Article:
Mauna Kea Safety

Big Island Guide Travel Guide

At 13,700+ feet, Mauna Kea is the highest point in the entire state of Hawaii. A stunning view of the surrounding island landscape is bested only by the unchecked access to the heavens, which is one of the best places for atmospheric observation in the world.

Simply driving up to the summit isn’t a wise move. Due to the sudden and dramatic change in altitude, sickness and permanent, life-threatening conditions can develop with little or no notice. That’s why it’s so important to stay safe and take every precaution before venturing up the summit and enjoying the magnificent views found there.

Before Ascending

Spend a minimum of 30 minutes at the Visitor Information Station at 9,200 feet. This can lessen the intensity of altitude sickness and help your body adjust before venturing higher. Should symptoms of altitude sickness present themselves (headaches, drowsiness, nausea, loss of balance, impaired judgement or reason), don’t travel further than the Visitor Information Station.

Always use sunscreen and wear sunglasses, as the UV levels near the summit are much higher than elsewhere on the island.

If you’re planning to hike to the summit, be sure to register at the VIS and ensure you have the proper gear. The VIS has maps and current weather conditions, so travel smart and use the buddy system.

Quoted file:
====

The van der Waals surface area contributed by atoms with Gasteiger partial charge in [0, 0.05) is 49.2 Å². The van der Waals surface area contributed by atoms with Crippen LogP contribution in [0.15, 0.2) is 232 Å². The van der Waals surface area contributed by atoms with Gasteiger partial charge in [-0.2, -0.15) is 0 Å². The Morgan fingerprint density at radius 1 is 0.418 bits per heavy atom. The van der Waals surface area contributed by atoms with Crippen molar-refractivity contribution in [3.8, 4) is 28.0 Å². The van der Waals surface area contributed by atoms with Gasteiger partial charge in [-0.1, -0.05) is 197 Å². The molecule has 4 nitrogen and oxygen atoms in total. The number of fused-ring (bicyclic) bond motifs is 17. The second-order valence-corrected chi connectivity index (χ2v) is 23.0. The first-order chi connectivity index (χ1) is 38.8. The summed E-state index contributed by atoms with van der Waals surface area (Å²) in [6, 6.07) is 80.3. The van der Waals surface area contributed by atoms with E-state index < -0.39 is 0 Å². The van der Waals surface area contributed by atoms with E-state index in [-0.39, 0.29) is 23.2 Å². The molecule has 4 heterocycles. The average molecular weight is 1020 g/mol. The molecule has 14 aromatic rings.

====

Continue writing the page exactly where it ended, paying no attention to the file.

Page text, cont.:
Don’t drink alcoholic beverages before or during your visit to Mauna Kea.

Safe Driving

The summit access road is a narrow, winding stretch of unpaved roadway that includes blind curves, heavy traffic, and pedestrian activity. Only vehicles with true 4WD low range functionality are permitted past the VIS, but even the access road can be precarious for vehicles without it. Many rental companies do not allow travel to Mauna Kea, even if the vehicle is 4WD.

The speed limit is 25 MPH and drivers are cautioned to drive slowly throughout the trip, as poor visibility, blind corners, hikers, and unpaved road conditions exist.

Should your vehicle break down, be sure to contact the Mauna Kea Rangers at (808) 961-2180 immediately to arrange for removal and rescue.

Staying Prepared

Pack plenty of water, snacks, and survival gear. The summit is a very remote location with very few amenities, so relying on yourself is highly recommended.

Persons who are pregnant, have heart or respiratory problems, in poor physical conditions, and children under the age of 16 are advised not to travel to the summit.

Visitors are advised to fuel up their car before travelling to Mauna Kea.

Vehicles in poor condition are not advised to make the trip.

The summit can become quite cold and may even include snow and ice. Packing warm clothing and emergency supplies is highly recommended.

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